We’ve touched on this topic before for those in the market of a home defense firearm — this time we’ll be specifically looking at how to build yourself an 80% AR style rifle optimized for defending your home. Spoiler alert: it’s an AR-9 build.
Why the AR-9?
There’s a lot of talk and debate over how best to set up your AR-15 for home defense purposes but since we’re in the business of making 80 percents… why not build an AR-9? It’s lighter, more maneuverable indoors, is easier to mitigate recoil and far quieter than an AR-15. Those are huge pros already. With regard to milling out an AR-9 lower receiver, because it’s smaller than an AR-15 or AR-10 receiver, the time to mill it out is also significantly decreased.
So if any of this is starting to sound appealing, don’t forget to grab a Router Jig Pro and the appropriate tool kit size for your router to be able to mill out one of our AR-9 lowers from the 6061 Collection.
Must Have Attachments
These are your bare minimum, must-have attachments for a home defense AR-9 build:
Flashlight – Instead of fumbling around at night looking and feeling for light switches on the wall, blind any home invaders with a tactical light. We recommend basically any product from Surefire, Streamlight, or Modlite.
Magpul MBUS flip up iron sights – The reason why we’re saying iron sights are more important in this case than any glass optic is because they’re by far the easiest to use and cheapest. We also want the least amount of actions necessary for you to have the gun up and ready to engage after grabbing your rifle or PCC (pistol caliber carbine). We know, “semantics.”
Red dot or reflex sight – Glass optics are optional because unless you regularly train with them, they will be more difficult to use compared to iron sights. If you must, we recommend the Holosun T2 style red dot for its “shake awake” feature which turns on automatically when you grab your firearm that it’s set up on.
Sling – Slings are great because they allow you to do other things while keeping your firearm handy and close to the body. Maybe you need to grab the kids and get them out of the house or use your phone to call 911, all important things. However, if you don’t practice using a sling regularly it could potentially just get in your way. We want to avoid anything that makes using a firearm more difficult.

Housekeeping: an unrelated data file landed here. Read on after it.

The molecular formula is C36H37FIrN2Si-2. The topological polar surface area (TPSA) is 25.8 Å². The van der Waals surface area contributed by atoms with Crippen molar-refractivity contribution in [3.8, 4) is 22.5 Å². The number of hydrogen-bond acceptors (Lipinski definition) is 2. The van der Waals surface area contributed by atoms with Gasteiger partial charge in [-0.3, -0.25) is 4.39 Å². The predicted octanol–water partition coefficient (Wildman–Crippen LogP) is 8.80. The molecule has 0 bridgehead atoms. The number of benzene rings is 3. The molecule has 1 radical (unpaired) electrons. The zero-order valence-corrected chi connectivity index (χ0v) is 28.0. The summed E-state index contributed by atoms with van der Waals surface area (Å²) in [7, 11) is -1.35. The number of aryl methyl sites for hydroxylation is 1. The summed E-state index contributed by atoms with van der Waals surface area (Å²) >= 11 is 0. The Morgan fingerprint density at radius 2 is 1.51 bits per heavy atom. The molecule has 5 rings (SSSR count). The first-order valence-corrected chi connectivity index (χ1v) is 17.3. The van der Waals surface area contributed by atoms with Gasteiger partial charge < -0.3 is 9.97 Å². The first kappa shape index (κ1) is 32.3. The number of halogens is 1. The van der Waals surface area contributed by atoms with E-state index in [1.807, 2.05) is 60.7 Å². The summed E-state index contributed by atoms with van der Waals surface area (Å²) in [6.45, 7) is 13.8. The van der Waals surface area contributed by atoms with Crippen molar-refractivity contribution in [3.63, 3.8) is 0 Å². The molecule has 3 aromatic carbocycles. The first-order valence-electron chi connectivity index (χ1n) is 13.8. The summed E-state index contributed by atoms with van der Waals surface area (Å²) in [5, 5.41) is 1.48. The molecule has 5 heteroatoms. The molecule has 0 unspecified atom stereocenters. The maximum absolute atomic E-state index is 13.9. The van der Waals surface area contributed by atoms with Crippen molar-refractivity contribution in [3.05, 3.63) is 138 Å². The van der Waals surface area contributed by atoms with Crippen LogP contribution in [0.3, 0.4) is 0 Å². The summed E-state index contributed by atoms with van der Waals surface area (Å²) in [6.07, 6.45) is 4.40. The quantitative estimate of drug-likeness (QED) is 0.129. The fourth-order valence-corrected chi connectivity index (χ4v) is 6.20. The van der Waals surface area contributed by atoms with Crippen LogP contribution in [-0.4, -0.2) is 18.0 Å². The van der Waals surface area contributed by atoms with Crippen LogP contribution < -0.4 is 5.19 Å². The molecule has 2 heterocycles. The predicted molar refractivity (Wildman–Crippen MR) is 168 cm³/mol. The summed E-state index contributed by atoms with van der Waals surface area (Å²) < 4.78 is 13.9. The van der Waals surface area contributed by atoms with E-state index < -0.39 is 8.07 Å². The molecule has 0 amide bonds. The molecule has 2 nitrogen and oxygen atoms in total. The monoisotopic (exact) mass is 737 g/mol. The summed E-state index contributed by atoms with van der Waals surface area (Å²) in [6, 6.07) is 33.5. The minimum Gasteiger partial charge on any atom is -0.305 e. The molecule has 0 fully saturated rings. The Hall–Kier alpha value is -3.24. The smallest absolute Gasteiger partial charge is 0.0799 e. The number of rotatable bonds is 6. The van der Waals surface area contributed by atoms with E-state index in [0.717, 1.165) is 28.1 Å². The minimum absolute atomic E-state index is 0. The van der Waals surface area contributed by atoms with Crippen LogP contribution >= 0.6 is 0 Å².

Folding stock or pistol brace – The pistol brace is going to be a good option to stay legal (until the ATF says otherwise) for those building guns shorter than 16”. Shooting 9mm in an AR style configuration already takes a lot of the recoil out of the picture because of the heavier weight and longer barrel compared to any handgun. So, folding stocks could be very helpful in covering and clearing tight corners in homes — if necessary, shooting your AR-9 by only holding onto the pistol grip and handguard would not be hard to manage.
Silencer – If you’re able to obtain one and afford it, having a silencer will save your ears a lot of pain if there isn’t time to grab ear protection in the event you need to defend your home. This is also one of the largest reasons why we are making the case for an AR-9 over an AR-15; it’s nowhere near as loud and there’s far less gas ejected from the gun.
Keep It Simple Stupid
If you’re still mulling it over, it’s always good to consider your needs based on what kind of home you live in so consider the following:
- How big or small is your home?
- Are your hallways wide or narrow?
- How much natural light is there at night?
- Do you have any night lights set up?
Pay attention to state and federal laws if you’re looking to remain compliant with your AR-9 build but we’re going to recommend you get the lightest possible parts with the shortest possible rail and barrel that you can comfortably control. Just because you can build a 7” or 8” barrel rifle doesn’t mean it’s necessarily the best choice for this task. Look for barrels that range from 9 to 14.5 inches so that with a muzzle device, the total barrel length would add up to be anywhere between 10.5 to 16 inches. Anything longer than 16” is simply too long for home defense unless you live in an incredibly large home or a mansion. Please note that any AR style rifle with a barrel shorter than 16” is considered an SBR which is regulated by the National Firearms Act (if you use an adjustable buttstock and not a pistol brace).
AR-9’s are also great if you ever plan on getting into any competition shooting. Sometimes the targets they put out on courses can be 50 yards out or so and without an AR-9 or some sort of pistol caliber carbine it can be difficult to get shots on target.